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Information about Luxembourg


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Information about Luxembourg

Facts about Luxembourg

The (national) flag
Official name Grand Duche de Luxembourg in het Frans en Grothertogdom Luxemburg in het the Netherlandss. De verkorte vorm is Luxemburg (Luxembourg in het Frans)
Surface 2.586 km², of which 250 km² water (slightly larger than the province Groningen)
Inhabitants 582.000 (2016)
Population density 225 people per km²
Capital Luxembourg
Currency The euro since 2002. 1 € is about $1.17 (2017)
Road network 5,227 km (includes 147 km of expressways)
Fuel prices For actual fuel prices in all European countries see Autotraveler.ru.
Code licence plate L
Telephone countrycode 352
Internet countrycode .lu
Time difference GMT+1; the same time as in the Netherlands

Geographic data

Luxembourg is a small country located in the Low Countries, part of North-West Europe It borders Belgium (148 kilometres) to the west and north, France (73 km) to the south, and Germany (138 km) to the east. Luxembourg is landlocked, separated from the North Sea by Belgium.
The topography of the country is divided very clearly between the hilly Oesling of the northern third of the Grand Duchy and the flat Gutland, which occupies the southern two-thirds. The country's longest river is the Sauer, which is a tributary of the Moselle, the basin of which includes almost all of Luxembourg's area. Other major rivers include the Alzette in the south and the Wiltz in the north.
The capital, and by far the largest city, is Luxembourg City, which is located in the Gutland, as are most of the country's main population centres, including Esch-sur-Alzette, Dudelange, and Differdange. Besides Luxembourg City, the other main towns are primarily located in the southern Red Lands region, which lines the border between Luxembourg and France to the south.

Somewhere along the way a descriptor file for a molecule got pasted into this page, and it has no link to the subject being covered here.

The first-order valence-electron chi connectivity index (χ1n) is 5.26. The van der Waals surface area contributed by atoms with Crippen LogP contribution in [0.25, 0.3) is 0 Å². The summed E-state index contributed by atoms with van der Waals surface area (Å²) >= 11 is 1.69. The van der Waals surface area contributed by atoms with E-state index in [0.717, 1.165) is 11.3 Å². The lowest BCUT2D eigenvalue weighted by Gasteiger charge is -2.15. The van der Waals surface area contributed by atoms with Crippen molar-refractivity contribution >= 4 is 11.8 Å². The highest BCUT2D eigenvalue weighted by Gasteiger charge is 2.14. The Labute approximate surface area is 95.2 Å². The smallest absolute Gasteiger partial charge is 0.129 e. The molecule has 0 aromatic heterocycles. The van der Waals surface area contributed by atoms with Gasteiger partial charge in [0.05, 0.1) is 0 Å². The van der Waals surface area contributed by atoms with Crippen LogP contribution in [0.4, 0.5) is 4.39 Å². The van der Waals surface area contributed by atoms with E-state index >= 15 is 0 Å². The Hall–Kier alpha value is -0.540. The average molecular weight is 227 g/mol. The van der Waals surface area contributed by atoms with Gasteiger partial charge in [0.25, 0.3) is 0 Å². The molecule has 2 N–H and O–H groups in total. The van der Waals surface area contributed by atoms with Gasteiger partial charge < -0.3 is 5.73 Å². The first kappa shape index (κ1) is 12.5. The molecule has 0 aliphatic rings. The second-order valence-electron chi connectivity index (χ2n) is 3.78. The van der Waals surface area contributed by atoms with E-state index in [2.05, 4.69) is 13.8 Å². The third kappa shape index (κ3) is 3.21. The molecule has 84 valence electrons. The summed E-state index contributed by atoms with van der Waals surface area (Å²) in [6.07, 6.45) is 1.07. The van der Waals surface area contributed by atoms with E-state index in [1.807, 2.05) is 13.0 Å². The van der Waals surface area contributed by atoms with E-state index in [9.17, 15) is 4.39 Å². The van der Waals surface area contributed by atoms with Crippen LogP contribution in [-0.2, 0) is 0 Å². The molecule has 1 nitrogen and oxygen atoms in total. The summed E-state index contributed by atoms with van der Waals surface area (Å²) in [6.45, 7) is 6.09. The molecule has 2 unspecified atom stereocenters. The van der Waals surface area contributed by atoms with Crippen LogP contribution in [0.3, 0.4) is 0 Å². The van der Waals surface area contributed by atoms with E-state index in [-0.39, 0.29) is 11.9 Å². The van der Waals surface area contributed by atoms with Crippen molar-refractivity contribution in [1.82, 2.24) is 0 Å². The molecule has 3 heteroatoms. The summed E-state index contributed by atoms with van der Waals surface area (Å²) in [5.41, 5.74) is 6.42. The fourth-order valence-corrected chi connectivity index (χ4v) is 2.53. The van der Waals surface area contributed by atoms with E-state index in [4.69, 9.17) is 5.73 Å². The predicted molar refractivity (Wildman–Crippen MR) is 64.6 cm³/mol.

PopulationNaar boven

The people of Luxembourg are called Luxembourgers. The native population has a Celtic base with a French and Germanic blend. The immigrant population increased in the twentieth century due to the arrival of immigrants from Belgium, France, Germany, Italy, and Portugal, with the majority coming from this last country. In the 2001 census, there were 58,657 inhabitants with Portuguese nationality. Since the beginning of the Yugoslav wars, Luxembourg has seen many immigrants from Bosnia and Herzegovina, Montenegro, and Serbia. Annually, over 10,000 new immigrants arrive in Luxembourg, mostly from EU states, as well and Eastern Europe. As of 2000, there were 162,000 immigrants in Luxembourg, accounting for 37% of the total population. There were an estimated 5,000 undocumented immigrants, including asylum seekers, in Luxembourg as of 1999.

LanguagesNaar boven

Three languages are recognised as official in Luxembourg: French, German, and Luxembourgish, a Franconian language of the Moselle region very similar to the local German dialect spoken in the neighbouring part of Germany, except that it includes more borrowings from French. So in principle Luxembourgish is a High German dialect with the status of a national language. Apart from being one of the three official languages, Luxembourgish is also considered the national language of the Grand Duchy; it is the mother tongue or 'language of the heart' for nearly all Luxembourgers.
Each of the three languages is used as the primary language in certain spheres. Luxembourgish is the language that Luxembourgers generally speak to each other, but it is not often written down. Most official (written) business is carried out in French. German is usually the first language taught in school and is the language of much of the media and of the church. In fact, around 85% of all articles published in Luxembourg are in the German language, 12% are in French and only 3% in Luxembourgish.
In addition to the three official languages, English is taught in the compulsory schooling and much of the population of Luxembourg can speak English, at any rate in Luxembourg City. Portuguese and Italian, the languages of the two largest immigrant communities, are also spoken by large parts of the population, but by relatively few from outside their respective communities. More information on Wikipedia